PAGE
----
With the changes in state regulation restaurants are evolving the services they offer. With that in mind Portland Food Map now maintains two lists to help you decide where to eat:
Please let me know if you know of any establishments in Portland that may be missing from either list.
The Forecaster has a report on the pandemic’s impact on restaurants in South Portland and more broadly in Maine.
“It’s been devastating.” That’s how Craig Dilger, owner of Foulmouthed Brewing in South Portland, described the economic impact of the coronavirus pandemic on local restaurants. This week, Gov. Janet Mills issued new orders allowing restaurants in Cumberland, York and Sagadahoc counties to once again offer indoor dine-in seating, but since local restaurants haven’t been allowed to do so since March, the damage may already be done.
Today’s Maine Sunday Telegram includes an article by Andrew Ross on the factors impacting his decision on when to start reviewing restaurants again,
But I confess, I miss writing about restaurants … maybe even more than I miss eating in them. I miss pulling out my phone and scrolling through photos of the dishes I ate and zooming in to puzzle out what made them succeed (or not). I even miss deciphering the notes I took surreptitiously during a meal. These are typed under the table, so they frequently read as if they were tapped out by someone with 10 thumbs.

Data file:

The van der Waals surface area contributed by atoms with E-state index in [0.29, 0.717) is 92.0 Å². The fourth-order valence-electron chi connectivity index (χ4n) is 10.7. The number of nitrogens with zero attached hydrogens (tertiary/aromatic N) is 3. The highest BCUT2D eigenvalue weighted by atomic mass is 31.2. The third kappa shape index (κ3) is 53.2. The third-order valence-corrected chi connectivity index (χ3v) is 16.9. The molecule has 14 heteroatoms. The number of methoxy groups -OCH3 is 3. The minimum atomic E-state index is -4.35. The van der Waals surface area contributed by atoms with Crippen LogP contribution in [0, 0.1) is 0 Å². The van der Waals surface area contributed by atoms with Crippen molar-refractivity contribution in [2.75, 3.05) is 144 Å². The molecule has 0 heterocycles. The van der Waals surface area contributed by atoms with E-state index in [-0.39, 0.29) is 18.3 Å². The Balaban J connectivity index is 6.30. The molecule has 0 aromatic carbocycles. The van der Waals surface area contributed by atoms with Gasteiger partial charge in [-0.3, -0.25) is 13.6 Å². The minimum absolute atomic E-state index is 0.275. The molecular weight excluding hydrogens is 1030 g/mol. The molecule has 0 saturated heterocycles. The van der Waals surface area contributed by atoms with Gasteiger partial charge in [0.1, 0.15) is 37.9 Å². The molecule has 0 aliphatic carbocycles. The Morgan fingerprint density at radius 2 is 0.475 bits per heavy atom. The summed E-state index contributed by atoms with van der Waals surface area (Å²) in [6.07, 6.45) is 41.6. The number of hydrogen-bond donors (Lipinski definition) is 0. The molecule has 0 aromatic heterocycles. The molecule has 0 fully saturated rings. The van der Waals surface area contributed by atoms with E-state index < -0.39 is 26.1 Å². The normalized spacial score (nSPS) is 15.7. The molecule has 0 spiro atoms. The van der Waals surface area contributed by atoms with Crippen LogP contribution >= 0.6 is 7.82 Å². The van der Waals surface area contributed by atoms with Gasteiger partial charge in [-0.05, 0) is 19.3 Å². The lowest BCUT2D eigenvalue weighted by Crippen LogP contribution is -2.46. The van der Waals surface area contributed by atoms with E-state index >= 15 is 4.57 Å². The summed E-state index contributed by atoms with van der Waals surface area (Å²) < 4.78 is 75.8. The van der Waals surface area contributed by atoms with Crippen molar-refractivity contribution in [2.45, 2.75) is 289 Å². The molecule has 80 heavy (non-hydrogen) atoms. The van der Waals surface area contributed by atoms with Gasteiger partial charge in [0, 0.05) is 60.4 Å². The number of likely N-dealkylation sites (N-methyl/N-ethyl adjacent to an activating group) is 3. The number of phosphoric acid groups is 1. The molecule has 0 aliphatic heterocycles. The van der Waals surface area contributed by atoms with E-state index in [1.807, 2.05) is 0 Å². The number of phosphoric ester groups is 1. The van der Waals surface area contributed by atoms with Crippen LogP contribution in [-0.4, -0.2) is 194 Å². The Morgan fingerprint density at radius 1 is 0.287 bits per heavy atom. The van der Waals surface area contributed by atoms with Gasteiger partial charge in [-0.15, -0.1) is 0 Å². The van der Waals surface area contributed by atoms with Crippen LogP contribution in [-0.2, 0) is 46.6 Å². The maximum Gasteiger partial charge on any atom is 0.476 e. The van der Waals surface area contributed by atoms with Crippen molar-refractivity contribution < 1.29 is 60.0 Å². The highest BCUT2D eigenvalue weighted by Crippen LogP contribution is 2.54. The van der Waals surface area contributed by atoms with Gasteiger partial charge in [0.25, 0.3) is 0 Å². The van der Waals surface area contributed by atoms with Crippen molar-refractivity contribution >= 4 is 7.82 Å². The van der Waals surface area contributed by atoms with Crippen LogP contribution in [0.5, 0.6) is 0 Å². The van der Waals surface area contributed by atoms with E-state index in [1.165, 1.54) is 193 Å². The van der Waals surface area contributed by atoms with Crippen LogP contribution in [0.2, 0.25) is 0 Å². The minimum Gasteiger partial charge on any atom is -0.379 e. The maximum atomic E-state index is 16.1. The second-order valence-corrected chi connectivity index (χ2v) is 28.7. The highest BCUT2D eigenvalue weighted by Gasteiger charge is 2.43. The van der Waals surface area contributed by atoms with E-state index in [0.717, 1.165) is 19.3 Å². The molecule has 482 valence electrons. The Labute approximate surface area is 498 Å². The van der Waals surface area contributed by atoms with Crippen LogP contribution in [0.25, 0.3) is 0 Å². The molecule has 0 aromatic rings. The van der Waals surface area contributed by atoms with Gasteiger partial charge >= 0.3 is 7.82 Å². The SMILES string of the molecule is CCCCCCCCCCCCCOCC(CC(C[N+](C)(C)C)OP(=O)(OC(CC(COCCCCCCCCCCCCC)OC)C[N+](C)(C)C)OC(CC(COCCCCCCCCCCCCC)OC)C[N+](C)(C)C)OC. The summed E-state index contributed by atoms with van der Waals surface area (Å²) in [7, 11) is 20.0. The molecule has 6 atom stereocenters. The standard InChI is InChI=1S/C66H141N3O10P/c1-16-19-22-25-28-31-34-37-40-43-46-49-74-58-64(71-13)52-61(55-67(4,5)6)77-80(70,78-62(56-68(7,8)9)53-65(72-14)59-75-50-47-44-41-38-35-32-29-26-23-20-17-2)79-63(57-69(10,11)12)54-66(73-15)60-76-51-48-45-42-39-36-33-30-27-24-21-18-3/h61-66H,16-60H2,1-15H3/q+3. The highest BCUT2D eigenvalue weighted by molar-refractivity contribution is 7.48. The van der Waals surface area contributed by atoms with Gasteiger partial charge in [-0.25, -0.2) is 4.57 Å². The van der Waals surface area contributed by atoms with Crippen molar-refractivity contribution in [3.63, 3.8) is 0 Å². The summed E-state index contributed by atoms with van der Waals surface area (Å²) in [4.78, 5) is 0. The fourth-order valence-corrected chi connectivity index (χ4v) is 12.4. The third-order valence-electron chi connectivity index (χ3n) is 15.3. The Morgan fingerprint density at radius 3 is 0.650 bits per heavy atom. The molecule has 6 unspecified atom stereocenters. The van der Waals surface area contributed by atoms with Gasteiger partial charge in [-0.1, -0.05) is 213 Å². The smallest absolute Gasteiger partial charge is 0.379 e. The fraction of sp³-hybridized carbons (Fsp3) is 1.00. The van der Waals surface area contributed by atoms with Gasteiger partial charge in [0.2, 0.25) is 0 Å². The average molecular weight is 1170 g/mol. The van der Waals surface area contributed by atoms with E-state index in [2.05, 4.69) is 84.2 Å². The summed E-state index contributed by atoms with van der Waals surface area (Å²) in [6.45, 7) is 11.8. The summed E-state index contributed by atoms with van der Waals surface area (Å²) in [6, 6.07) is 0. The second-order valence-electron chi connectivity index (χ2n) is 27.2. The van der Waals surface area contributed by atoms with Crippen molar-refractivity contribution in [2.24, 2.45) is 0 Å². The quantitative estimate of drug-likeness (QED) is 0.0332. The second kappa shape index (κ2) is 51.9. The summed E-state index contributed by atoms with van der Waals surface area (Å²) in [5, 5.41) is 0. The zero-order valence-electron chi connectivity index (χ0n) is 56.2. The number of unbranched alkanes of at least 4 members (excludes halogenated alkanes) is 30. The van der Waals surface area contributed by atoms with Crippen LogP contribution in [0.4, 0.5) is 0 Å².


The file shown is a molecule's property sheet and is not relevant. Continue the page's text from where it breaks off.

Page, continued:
and an article about which of the changes brought about by the pandemic are likely to persist after things return to normal.
The coronavirus pandemic has brought a whole menu of changes to Maine’s restaurant industry. Some innovations, like the temporary approval of cocktails to go, have excited both restaurant owners and diners. Others changes, they say, should be 86’d as soon as possible, restaurant lingo for “no longer available.” Here’s our look at some of the adjustments that have been made this spring, and the odds that they’ll stick around after the pandemic is over…
Black Dinah Chocolates has announced plans to change the name of the company.
I’ve just plain been thinking a lot, period, these past two and a half weeks. About racism, antiracism, racial justice, and the powerful movement that is in play in our country at this moment. About what it takes for change to happen: murder, outrage, collective grief. And my place in it all. My company’s place in it all. And how it relates to you.
The company was named for Black Dinah Mountain on Isle au Haut where the company got its start before moving to Westbrook.
Several years after we moved our company to the mainland and south to the Greater Portland area, we noticed, to our dismay, that not everyone had the same good associations with our company name. And as our customer base grew, so did our perspective. Last fall, we began, as a team, to make a plan to transition to a new name.
The new name will be announced in July.
For additional information see articles in the Bangor Daily News and MaineBiz.
Two more streets in Portland have been turned into outdoor dining space for local restaurants.
- The stretch of Middle Street from India to Franklin has been turned into a one way street with areas in front of Eventide and The Honey Paw, and in front of East Ender, Duckfat and Ribolita blocked off for tables.